A Complete Guide to Mindfulness Tools for Clinicians At last, an authoritative book filled with mindfulness tools that deliver an essential set of engaging, practical strategies along with key research and evidence-based information. The awareness boosting methods in this guidebook offer participants a means of reappraising and observing negative and anxious thoughts, habits, pain, and stress in fresh ways that produce new insight, positive change, and a sense of hope. Featuring over 40 easy to use, reproducible handouts and expertly crafted, guided scripts-such as working with the breath, overcoming depression with here and now pleasantness, calming the anxious mind with sense grounding, expanding a client's strength narrative, the stress pause S-T-O-P technique, and meditations for peace, acceptance, and re-envisioning pain-this book is ideal for clinicians wanting to integrate mindfulness into their work.
Written by a practitioner with over 25 years of experience, Living Mindfully shows how mindfulness can be integrated with coaching in order to enhance motivation and achieve an authentic life. Combines mindfulness techniques designed to explore an individual's relationships to thoughts, values and emotions with coaching strategies that build self-confidence and motivation Details the Living Mindfully program and the practical coaching intervention, Training Individuals in Mindfulness and Excellence (TIME), with tips, exercises, further resources and client testimonials Discusses important aspects of mindfulness, including awareness, staying present, acceptance, authenticity, and dealing with negative beliefs and emotions Outlines the requirements for setting up and maintaining a mindfulness program for mindfulness teachers, coaches, counselors, policymakers, and government departments
This ground-breaking book explores the theoretical, clinical and training application of integrating mindfulness with all of the arts therapies, and includes cutting-edge contributions from neuroscience. Written by pioneers and leaders in the arts therapies and psychology fields, the book includes 6 sections that examine mindfulness and the arts therapies from different perspectives: 1) the history and roots of mindfulness in relation to spirituality, psychotherapy and the arts therapies; 2) the role of the expressive arts in cultivating mindful awareness; 3) innovative approaches that add mindfulness to the arts therapies; 4) arts therapies approaches that are inherently mindfulness-based; 5) mindfulness in the training and education of arts therapists; and 6) the neuroscience underlying mindfulness and the arts therapies. Contributors describe their pioneering work with diverse applications: people with cancer, trauma, chronic pain, substance abuse, severe mental illness, clients in private practice, adolescents at camp, training dance and art therapists, and more. This rich resource will inspire and rejuvenate all clinicians and educators.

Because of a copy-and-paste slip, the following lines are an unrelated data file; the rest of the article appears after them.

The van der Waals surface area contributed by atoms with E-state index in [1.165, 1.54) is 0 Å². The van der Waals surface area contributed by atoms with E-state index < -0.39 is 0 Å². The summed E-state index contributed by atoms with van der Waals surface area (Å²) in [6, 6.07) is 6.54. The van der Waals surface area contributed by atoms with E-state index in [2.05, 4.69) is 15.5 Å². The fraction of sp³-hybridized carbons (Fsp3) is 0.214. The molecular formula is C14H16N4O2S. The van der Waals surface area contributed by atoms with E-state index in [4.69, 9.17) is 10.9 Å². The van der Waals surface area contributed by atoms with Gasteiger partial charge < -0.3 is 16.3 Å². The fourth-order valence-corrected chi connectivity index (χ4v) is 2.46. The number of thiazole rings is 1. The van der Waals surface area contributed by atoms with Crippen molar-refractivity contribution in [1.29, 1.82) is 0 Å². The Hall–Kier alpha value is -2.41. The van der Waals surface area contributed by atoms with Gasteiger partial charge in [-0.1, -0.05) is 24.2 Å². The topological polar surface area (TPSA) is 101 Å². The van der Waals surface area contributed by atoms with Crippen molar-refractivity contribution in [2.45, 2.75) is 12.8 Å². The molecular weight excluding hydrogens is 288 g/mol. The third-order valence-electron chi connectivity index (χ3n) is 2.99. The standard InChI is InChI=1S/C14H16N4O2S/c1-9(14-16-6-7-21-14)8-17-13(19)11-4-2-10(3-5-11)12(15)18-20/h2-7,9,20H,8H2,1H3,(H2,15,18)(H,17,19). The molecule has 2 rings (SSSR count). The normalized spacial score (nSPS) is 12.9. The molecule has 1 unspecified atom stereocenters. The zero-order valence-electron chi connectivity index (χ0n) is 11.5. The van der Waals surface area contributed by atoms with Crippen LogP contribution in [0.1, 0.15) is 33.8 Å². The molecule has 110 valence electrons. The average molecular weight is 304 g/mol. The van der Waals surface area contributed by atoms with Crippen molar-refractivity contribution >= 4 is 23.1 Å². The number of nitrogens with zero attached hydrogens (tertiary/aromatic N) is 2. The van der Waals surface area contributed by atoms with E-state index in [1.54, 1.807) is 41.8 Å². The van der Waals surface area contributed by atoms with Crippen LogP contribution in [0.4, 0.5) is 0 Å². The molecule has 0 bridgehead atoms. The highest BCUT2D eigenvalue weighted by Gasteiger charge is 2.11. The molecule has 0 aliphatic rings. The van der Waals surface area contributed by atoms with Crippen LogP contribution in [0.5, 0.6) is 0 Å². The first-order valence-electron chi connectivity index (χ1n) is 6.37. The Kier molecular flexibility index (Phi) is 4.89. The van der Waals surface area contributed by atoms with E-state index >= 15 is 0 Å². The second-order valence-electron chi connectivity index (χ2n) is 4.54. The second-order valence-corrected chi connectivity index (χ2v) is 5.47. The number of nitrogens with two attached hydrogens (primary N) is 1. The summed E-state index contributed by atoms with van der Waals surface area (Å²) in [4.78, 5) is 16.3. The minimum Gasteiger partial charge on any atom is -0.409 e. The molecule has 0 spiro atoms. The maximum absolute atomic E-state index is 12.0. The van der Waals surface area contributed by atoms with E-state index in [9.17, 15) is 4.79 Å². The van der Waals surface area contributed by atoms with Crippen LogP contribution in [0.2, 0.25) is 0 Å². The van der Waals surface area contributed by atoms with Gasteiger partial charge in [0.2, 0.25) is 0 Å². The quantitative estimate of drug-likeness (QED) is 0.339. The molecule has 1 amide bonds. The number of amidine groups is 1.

Mind Clearing (MC) builds on mindfulness approaches, with the ultimate aim of reducing suffering caused by mental, emotional, relationship and spiritual distress, through clearing the mind. This book offers a fresh approach for mental and physical health practitioners wishing to expand their practice and for individuals wanting to improve health and happiness at a fundamental level. The first book to explore Mind Clearing within the context of modern practice, this book looks at its origins, key principles and interpretations to aid understanding of the approach. With examples from practice and clear guidelines on the 'Do's and Don'ts' of Mind Clearing, practitioners and individuals will feel confident in carrying out the approach, and will learn to communicate effectively by dissolving the mind and the projections and fixed attitudes that it represents.
One of the most common issues clients face is lack of energy, vitality or prana and this book presents a simple yet revolutionary breathing approach to restore balance. Grounded in the yogic teachings, this text introduces the Buteyko breathing method as a more contemporary way of understanding the original intention of pranayama. Through extensive research, Robin Rothenberg establishes that as with Dr. Buteyko's breath retraining technique, the ancient yogis prescribed breathing less not more. Vedic science and physiology are broken down and explained in accessible ways. The book presents a new understanding and application of breathing to address a wide range of ailments, including COPD, asthma, hay-fever, autoimmune disorders, anxiety, sleep apnoea and neurological conditions.